I must say in Colchester my GP, Dr Thiabaut, is a wonderful doctor and was there at the birth of my second child. My sister and I have both had home births with him and when I was in labour he brought the resus. equipment round and to check that all was well. He then arrived again just in time to see my son born. Both midwives and doctor work very well together. He never once tried to talk me out of it. All he suggested was that I keep an open mind just in case something did go wrong. This was good advice as with my third child I also wanted a home birth but due to the fact that my waters broke at 35/40 weeks I went in to hospital. Lucky as it was undiagnosed breech and even though we tried for a natural delivery my son had other ideas and didn’t want to come out so I ended up with a caesarean. My doctor was very good coming to see me at home afterwards. I can’t praise both my doctor or the midwives I have seen enough as they have always been very supportive. I feel very lucky as I have heard some horror stories.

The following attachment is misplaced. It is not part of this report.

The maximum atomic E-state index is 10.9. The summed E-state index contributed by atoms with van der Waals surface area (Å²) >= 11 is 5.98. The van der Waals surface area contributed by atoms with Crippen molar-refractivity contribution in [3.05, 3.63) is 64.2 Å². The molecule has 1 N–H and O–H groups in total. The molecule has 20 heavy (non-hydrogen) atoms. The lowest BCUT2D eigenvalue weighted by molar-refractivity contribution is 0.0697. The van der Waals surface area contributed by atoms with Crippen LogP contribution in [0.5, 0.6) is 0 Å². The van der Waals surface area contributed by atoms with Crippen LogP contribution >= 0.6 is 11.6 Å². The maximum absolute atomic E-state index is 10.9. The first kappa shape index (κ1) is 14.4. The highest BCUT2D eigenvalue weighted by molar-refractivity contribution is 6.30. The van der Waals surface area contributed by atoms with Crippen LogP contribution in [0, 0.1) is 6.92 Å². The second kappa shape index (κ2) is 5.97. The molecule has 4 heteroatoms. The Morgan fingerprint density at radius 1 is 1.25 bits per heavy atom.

… and South Devon
Yes, we are really fortunate in our area (South Devon/SE Dartmoor) – even if the GPs don’t like the idea of homebirth, they respect client’s choice. And many of our GPs like homebirths to such an extent they have had one! (though a few have waited until they have birthed successfully before telling colleagues!) and we even have two GPs who are not averse to attending the occasional (very occasional) home birth.
It wasn’t always like this. It has happened over time, as the option has been taken up by more and more women. It’s become more acceptable as a result of Teams and Group Practices being able to assess all women at home in labour, and women being able to choose place of birth when they want. Our home birth rate has risen steadily to about 20%.
GPs have become more home birth friendly as they realise they won’t be expected to bail out in an emergency, and also that the morbidity and mortality stats haven’t risen sharply (I guess these are two of the reasons, anyway).